This review page is supported in part by the sponsors whose ad banners are displayed below

Did I say final test? As the review was finishing up, I asked the distributor how much of a difference there was between the cables under review and those further up the line. Shortly afterwards there was a knock on the door and Mr. Li of Charisma Audio handed me a set of E3 Extreme 1 interconnects and speaker cables to answer that question. So while not formally under evaluation, they became a different tier or reference point.

One factor that should be noted is the requirement of break in. The Madison Audio Lab cables under review achieved close to full potential straight out of the box, making only small gains in resolution and extension over a short period with no drastic changes in basic character. The exception was the premiere E3 interconnects which took a day to hit stride, probably due to the outboard box requiring some settling in. Upon initial insertion, the E3 ICs were dark and dense but quickly blossomed out full range. No multiple hundred hours of teeth gritting were endured with any of these. Madison Audio Lab gave relatively instant gratification. As always I flew through my assortment of music to see how the cables would fare with the gamut from consumer grade through audiophile recordings. A few snippets are below.

"Dooji Wooji" from the HRx edition From the Age of Swing [Reference Recordings HR-59] is an enjoyable 24/176.4 version of Dick Hyman and jazz ensemble that has the requisite added detail and dynamic range to further showcase Keith O. Johnson’s mastery of the medium. Horns and reeds ebb and flow against the piano with the shimmer of the percussion to be Involving and subtle with dynamic rewards at both ends of the spectrum.

"Epilogue/End Credits" from Original motion Picture Soundtrack Big City:Erwann Kermorvant [Moviescore Media MMS-10005] is a lovely little showpiece from French composer Erwann Kermorvant that lets him indulge in a broad homage of the American Western. Alfred Newman and Bruce Broughton get their airtime here along with a bit of Danny Elfman thrown in to keep the mixture eclectic. A fun little soundtrack from a rare French Western captures detailed instrumental texture and decent dynamic sway and perspective produced by Mikael Carlsson.

"The Kick of Love" from North of a Miracle: Nick Heyward [BMG]74321 895812 is from when Nick Heyward parted ways with Haircut 100. This solo effort was exceptionally ambitious, fusing pop and jazz influences as well as material as diverse as the Beatles. This material has quick transients, dense lush arrangements and soft vocals. The CD diverges from the fluidity of the vinyl version, making it a challenge to reproduce with an equivalent combination of detail and warmth.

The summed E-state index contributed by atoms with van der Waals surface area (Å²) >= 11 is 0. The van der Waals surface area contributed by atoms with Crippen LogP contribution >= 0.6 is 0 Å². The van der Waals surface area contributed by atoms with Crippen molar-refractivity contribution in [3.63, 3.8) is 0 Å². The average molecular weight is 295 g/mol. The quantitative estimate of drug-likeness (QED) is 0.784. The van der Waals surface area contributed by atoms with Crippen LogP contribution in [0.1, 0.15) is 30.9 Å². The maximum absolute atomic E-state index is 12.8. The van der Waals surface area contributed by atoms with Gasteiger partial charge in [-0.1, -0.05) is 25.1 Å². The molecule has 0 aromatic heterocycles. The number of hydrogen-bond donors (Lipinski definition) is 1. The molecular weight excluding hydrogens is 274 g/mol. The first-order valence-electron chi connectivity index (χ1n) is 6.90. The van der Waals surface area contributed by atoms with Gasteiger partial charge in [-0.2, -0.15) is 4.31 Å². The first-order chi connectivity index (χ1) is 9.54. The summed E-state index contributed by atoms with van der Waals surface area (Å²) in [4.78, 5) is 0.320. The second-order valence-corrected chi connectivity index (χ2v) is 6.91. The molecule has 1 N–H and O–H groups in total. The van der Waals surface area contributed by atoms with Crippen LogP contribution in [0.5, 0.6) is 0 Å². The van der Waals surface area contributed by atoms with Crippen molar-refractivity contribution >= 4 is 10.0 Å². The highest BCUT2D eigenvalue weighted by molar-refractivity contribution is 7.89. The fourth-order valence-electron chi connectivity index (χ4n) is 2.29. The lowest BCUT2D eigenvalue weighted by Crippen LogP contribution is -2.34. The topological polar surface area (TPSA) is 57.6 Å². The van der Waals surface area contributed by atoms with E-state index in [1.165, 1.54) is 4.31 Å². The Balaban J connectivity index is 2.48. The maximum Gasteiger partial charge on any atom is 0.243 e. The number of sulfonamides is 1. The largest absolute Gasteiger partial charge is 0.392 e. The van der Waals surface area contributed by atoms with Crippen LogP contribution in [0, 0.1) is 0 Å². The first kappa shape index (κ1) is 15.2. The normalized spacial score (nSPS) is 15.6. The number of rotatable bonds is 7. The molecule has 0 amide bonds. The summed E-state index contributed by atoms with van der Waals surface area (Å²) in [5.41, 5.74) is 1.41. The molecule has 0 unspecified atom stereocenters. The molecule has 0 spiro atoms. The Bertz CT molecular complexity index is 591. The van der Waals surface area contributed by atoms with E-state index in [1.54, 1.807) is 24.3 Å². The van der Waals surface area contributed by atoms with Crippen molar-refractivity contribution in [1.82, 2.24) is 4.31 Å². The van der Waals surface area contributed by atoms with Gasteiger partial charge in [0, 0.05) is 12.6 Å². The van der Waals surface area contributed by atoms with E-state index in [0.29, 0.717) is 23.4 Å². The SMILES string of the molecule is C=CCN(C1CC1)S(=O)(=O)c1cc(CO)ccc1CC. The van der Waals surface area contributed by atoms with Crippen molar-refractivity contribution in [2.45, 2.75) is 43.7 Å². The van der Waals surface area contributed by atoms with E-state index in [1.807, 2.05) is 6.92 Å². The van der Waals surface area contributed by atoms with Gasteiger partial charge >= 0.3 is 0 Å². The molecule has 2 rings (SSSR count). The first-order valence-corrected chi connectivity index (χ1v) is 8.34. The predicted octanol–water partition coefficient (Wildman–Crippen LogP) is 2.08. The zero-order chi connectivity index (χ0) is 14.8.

"Johnny I Hardly Knew Ye" from Defiled is My Middle Name: I Furiosi Baroque Ensemble [IF001] is a great recording that features huge reflective church acoustics with female vocal and baroque ensemble. Here a military drum startles to open the event in a vast hall, building into a cynical tune of the aftermath of war and a tale of manhood lost. The minimalist recording features performers derived from the highly regarded Tafelmusik Orchestra.

"An Irish Blessing" from the 24/96 download Grex Vocalis 2011 Sessions [2L-081-HRFD] is a lovely choir piece performed by the award-winning Norwegian group Grex Vocalis conducted by Carl Hogset for warm vocals in a church setting recorded in DXD 24/352.8.

"Galicia Flamenca" from Flamenco Passion: Gino DAuri [FIM XRCD 023] is a Winston Ma remaster of excellent material by guitarist Gino D’Auri from 1991 through 1996 with accompaniment by vocalist Palmas, David Darling on the cello and caja by Patrick Herzinger and Antonio de Jerez for incisive finger work, detail and emotional intensity preserved under the careful hand of Mr. Ma.

"Baby, Please Don’t Leave Me" from Sweet Tea: Buddy Guy [Silvertone Records 01241-41751-2] is a raw piece that hits into rock as well as blues. Pounding back beats and riveting dirty guitar with wailing highs make for an emotionally intense cut from this highly regarded recording and sheer relentless waves of sound.

The three cables under review had common characteristics especially with regard to tonal balance. They concentrated attention into the frequency range between midrange and upper bass where the majority of acoustic instruments have their voice. This gave the playback of information a very organic quality with a sense of real weight and mass. String instruments like cellos had body and cavity information. Violins had sweetness with an emphasis on the complexity of string resonance. Reed instruments had more texture and mass. This predominant ‘house sound’ influenced all other parameters and more importantly, how those other parameters were perceived.